Hardangervidda

A winter journey can be lovely, but I would like to take the tour in summer as well when one can admire the lakes and the Hardangerjøkulen (Hardanger Glacier), and the sparse, sub-arctic vegetation. There is a famous cycling and hiking way across the vidda, the Rallarvägen from Haugastøl to Flåm.

Haugastøl station

The railway station at Haugastøl (275 km from Oslo, 988 metres above sea level) is a fine example of station buildings with a stone walled first floor and a second half-storey made of timber - the only one along the railway that survives unaltered since 1908.

Below is the station and hotel of Finse with snow up to the second floor. That may be normal for my readers from some parts of the US, but I have never before seen so much snow in one place.

Finse station and hotel

After Finse, it was getting too dark to take decent photos, and the lights in the train were switched on. I decided to get me a prawn and egg sandwich from the bistro waggon and have a bit of dinner.

The train

The information in this article comes from a little guidebook the NSB Customer Service offered the guests of the railway: Oslo - Bergen. Die Bergenbahn.

 


11/03/2018
  A Trace of Spring in Dovrefjell - From Trondheim to Oslo by Train

Researching the convoluted history of the Honour of Richmond takes a bit more time than I thought, so here is a landscape post to go in between the Yorkshire castles I visited in 2013. I took the train from Trondheim to Oslo mid-April 2011 after the Hurtigruten voyage and managed to take some photos out of the moving train. The usual caveat for pictures taken out of a train or bus applies: there might be some reflections from the windows and slight blurs.


Kongsvoll Mountains

I traveled the Dovre Railway in the 'wrong' direction. When it was built, the first stage covered the way from Oslo to Eidsvoll and was the first railway in Norway (1854). The line was then built in bits and parts. The stretch between Søren and Trondheim dates to 1864, followed the connections between Eidsvoll - Hamar - Lillehammer etc., while the last part from Dombås to Søren - the original Dovre Railway which today gives the name to the entire route - was finished in 1921.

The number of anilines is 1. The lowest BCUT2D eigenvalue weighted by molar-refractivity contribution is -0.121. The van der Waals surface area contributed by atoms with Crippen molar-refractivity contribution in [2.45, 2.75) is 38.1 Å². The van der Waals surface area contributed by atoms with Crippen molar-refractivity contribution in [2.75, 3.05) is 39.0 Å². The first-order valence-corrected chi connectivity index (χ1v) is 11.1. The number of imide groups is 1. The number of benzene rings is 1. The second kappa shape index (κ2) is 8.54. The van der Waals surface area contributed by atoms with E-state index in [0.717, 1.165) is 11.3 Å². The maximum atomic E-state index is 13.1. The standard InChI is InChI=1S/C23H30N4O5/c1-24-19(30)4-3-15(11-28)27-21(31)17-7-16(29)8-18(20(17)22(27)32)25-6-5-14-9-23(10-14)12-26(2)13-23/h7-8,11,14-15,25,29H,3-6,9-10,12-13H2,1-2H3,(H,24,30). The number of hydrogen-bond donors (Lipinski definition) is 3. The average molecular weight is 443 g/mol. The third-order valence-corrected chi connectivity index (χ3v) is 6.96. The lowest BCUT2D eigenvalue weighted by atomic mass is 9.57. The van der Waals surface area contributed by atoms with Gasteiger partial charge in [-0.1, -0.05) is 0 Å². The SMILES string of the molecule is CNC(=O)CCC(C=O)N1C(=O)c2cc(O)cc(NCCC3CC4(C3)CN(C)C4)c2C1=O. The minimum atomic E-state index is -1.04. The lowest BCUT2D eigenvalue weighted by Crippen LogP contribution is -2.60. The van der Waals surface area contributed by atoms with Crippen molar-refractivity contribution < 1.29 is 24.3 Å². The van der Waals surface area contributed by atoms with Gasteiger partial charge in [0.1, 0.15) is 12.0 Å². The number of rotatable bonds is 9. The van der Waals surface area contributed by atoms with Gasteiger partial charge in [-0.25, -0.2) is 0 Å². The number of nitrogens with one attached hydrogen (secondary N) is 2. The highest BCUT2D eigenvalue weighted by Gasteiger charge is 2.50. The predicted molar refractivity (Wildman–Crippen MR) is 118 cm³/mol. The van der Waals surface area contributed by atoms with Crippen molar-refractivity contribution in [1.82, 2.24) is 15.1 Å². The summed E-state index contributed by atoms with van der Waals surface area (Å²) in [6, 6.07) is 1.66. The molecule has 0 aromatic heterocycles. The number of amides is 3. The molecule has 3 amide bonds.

Melting ice on the river Driva

The railway follows the Mediaeval pilgrim's route from Oslo and surroundings to the cathedral and the shrine of St.Olav in Nidaros, as Trondheim was then called. The journey would take several days; the lake Mjøsa was crossed by boat in summer, and in winter the Dovrefjell was sometimes impassable at all. Today the journey takes about 6 hours.

Mountains in the Dovrefjell

The first mountain range some 150 kilometres south of Trondheim is the Kongsvoll (886 metres above sea level). The area is knows for a rich and varied mountain flora. The railway runs beside the river Driva (see photos above).

More mountains in the Dovrefjell

The Kongsvoll gives way to one of the larger mountain ranges in Norway, the Dovrefjell. The hightest point of the railway is at Hjerkinn, 1025 metres above sea level. The highest mountain, the Snøhetta, is even higher at 2286 metres. The Dovrefjell and the bogs at Fokstumyrene are rich in wildlife: mooose, reindeer and musk ox can be found here. The site was declared a national park as early as 1923.

Bogs in Dovrefjell

The train then follows the river Gudbrandsdalslågen down to Lillehammer and Lake Mjøsa. The Gudbrandsdal (dal = valley) is a popular area for tourists who love nature and hiking. The river and its tributaries are fed from the glacier at Jotunheimen.

River Gudbrandsdalslågen